A first-of-its-kind World Bank analysis, of the shape and growth of nearly 10,000 cities between 1990 and 2015, finds that the most successful urban areas are those that connect their growth to economic demand and then support this with comprehensive plans, policies and investments that help avoid uncontrolled sprawl.
The new report, Pancakes to Pyramids – City Form for Sustainable Growth, analyzes the dynamic, two-way relationship between a city’s economic growth and the floor space available to residents and businesses. It finds that a city is most likely to be its best version when its shape is driven by economic fundamentals and a conducive policy environment – namely, a robust job market, flexible building regulations, dependable public transit and access to essential services, public spaces, and cultural amenities.
Ultimately, getting livable space right, hinges on how a city manages its growth as populations and incomes increase, factoring in three dimensions of expansion – horizontal, vertical or within existing spaces (known as infill), the report finds. This will be key as cities, on the frontlines of the COVID-19 crisis, begin planning for a long-term, resilient, and inclusive recovery.
“Cities are at the frontier of development; they are where people go to chase their dreams of a better life for themselves and their families,” said Juergen Voegele, Vice President for Sustainable Development, World Bank. “This report helps us understand why a city grows outward, inward or up. As we support countries with their COVID-19 recovery efforts, this will also help us reflect on what makes a city livable and remind us that well-planned urban growth is good for both people and planet.”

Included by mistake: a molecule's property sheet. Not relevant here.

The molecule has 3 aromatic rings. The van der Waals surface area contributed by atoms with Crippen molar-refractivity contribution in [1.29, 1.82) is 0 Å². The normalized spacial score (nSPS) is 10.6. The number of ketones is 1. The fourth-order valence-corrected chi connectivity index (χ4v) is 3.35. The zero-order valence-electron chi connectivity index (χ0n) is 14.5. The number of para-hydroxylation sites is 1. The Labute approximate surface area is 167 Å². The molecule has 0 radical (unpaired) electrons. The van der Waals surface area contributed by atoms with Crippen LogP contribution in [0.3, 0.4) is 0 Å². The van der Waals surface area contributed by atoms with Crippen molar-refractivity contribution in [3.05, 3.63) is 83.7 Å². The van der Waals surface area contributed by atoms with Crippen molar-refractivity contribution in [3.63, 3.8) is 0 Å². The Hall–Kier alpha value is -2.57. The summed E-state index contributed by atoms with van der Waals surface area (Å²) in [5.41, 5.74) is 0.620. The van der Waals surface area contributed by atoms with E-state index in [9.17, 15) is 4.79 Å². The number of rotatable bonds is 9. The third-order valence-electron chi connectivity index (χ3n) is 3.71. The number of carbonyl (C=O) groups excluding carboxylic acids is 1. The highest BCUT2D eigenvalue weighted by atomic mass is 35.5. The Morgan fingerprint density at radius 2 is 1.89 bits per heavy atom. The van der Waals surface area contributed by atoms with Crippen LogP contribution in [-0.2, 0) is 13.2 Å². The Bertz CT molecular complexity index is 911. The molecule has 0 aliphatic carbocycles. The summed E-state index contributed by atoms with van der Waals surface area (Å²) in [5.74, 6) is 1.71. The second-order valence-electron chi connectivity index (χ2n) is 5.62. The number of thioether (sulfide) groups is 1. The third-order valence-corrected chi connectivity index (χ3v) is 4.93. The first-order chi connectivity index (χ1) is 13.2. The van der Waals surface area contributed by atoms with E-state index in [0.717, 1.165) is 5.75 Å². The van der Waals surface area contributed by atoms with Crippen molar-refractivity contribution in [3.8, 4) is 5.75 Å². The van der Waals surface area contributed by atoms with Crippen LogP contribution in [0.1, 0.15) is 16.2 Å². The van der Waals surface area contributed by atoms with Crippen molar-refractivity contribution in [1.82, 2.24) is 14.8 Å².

In the average Sub-Saharan African city, 60 percent of the population lives in slums—a much larger share than the 34 percent average in cities in developing countries. The lack of floor space takes a severe toll on livability—with major consequences in times of pandemics like COVID-19. Many South Asian cities face similar issues.
Horizontal growth is inevitable for most cities. People will continue to migrate to urban areas for opportunities and a better quality of life, so it is crucial for cities to plan for this trend. As urban populations grow, one way to create more space per inhabitant is by building up instead of out. This could also help reduce crowding, discourage long commutes, draw more people to public transit and drive down greenhouse gas emissions. But building tall, or accommodating more people in a city, is dependent on economic demand and the business environment as it requires better technology, large investments, and higher returns on capital.